Similarly, Racing were established as a part of Racing Club in 1890. They combined with US Métro in 2001 to form Racing Métro 92, before dropping the “Métro” from their name in 2015.

In 2017, incredibly, and with no forewarning, the owners of Stade and Racing, Thomas Savare and Jacky Lorenzetti, held a press conference to announce that the two clubs would come together to form a Parisian super club. Both club coaches would remain in charge and pick a squad from the combined group of players.

What followed was a frenzied combination of confused players and disgusted fans gathering at the stadiums to protest, with Stade’s then-captain Pascal Papé arriving at Stade’s ground to speak to fans and find out himself what was going on. Jérôme Fillol tweeted: “How do I explain to my son that the club I’ve fought so hard for no longer exists?”

At the time Paris-based journalist Emma James said: “The news is totally insane. Not least because of the disregard for the players. To see so many international players looking totally bewildered and upset was surreal. I did see one Racing fan on Twitter vowing not to welcome the “vulgar” Stade fans.”

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The rivalry between the two clubs is a nuanced one. There has been a “Paris versus the rest” rhetoric that has developed, particularly when Racing played in the division below. Southern rugby powerhouses such as Toulouse, Clermont Auvergne, Bordeaux and Toulon have built up grudges with Stade in particular, with some viewing their media stunts as embarrassing for the game.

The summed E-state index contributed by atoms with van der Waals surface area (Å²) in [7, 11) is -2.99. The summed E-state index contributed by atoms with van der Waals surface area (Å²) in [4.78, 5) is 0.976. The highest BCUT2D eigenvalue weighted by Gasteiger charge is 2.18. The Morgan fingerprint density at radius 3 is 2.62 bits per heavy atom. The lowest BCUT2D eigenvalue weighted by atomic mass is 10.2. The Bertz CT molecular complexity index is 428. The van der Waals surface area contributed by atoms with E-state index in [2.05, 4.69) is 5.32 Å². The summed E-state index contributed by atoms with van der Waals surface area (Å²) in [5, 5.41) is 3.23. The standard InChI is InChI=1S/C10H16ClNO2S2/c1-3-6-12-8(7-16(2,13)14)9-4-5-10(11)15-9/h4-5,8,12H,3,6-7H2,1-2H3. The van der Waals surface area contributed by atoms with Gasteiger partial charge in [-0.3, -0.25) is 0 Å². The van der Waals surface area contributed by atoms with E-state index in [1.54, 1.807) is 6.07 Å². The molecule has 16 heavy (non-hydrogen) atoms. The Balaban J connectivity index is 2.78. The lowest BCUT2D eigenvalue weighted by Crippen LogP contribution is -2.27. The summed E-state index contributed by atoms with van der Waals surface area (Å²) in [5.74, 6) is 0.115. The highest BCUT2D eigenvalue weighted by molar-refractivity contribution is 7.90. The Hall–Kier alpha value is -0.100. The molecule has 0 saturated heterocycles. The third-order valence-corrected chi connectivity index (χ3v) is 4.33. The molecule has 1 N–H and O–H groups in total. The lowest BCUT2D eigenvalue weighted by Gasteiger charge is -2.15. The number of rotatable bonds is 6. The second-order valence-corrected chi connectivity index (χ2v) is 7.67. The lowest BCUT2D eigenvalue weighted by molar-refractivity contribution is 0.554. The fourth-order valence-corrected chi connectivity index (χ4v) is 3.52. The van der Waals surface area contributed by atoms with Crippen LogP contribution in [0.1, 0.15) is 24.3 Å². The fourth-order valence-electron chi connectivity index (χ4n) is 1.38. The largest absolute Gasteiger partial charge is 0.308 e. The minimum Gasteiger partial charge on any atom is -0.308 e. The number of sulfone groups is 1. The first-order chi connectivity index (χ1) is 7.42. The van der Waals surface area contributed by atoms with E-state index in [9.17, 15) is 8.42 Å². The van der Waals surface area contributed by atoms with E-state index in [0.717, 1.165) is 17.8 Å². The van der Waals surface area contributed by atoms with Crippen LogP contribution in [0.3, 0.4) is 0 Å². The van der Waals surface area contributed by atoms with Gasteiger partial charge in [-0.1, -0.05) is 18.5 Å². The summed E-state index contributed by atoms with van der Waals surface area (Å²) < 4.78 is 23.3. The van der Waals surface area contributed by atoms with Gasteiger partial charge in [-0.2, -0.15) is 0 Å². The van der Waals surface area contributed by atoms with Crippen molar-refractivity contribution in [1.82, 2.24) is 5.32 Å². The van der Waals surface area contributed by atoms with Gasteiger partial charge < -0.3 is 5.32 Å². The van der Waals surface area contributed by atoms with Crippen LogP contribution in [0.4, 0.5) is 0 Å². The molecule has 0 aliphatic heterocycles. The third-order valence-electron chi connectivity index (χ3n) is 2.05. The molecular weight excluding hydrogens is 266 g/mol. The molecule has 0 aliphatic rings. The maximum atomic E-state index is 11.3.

That said, the news of the merger illustrated the pride the respective fans felt for their individual clubs, enough for the whole thing to be called off six days later. That ill-feeling goes beyond the fans. Scrum-half Mike Phillips spent three years at Racing 92 between 2013-16 and described how upon joining the club he was told where he couldn’t live because Lorenzetti didn’t want players fraternising with rivals. He said: “You weren’t allowed to live in a certain area because that’s where the majority of Stade Francais players lived and that was pushed by Jacky Lorenzetti, he was in control of that.”

The cancellation of the merger has ensured that the rivalry still exists. Both clubs can call upon some of the world’s best players, whether that be Sergio Parisse, Morné Steyn and Gaël Fickou in Stade’s pink, or Leone Nakarawa, Teddy Thomas or Maxime Machenaud in Racing’s les Ciel et Blanc.
The two clubs have 20 French championship titles between them. Stade won their last title in 2015, with Racing winning the following year. While Stade have moved specific big games to the nearby 80,000 capacity Stade de France to huge success, Racing have moved into Paris’s La Défense Arena – a domed concert hall, filled with fireworks and laser shows on game day.

Both teams are embracing rugby’s relatively recent move to professionalism, while honouring traditions of the past. Crucially, the day two men decided to bring them together proved that an established rivalry should exist for a long time to come.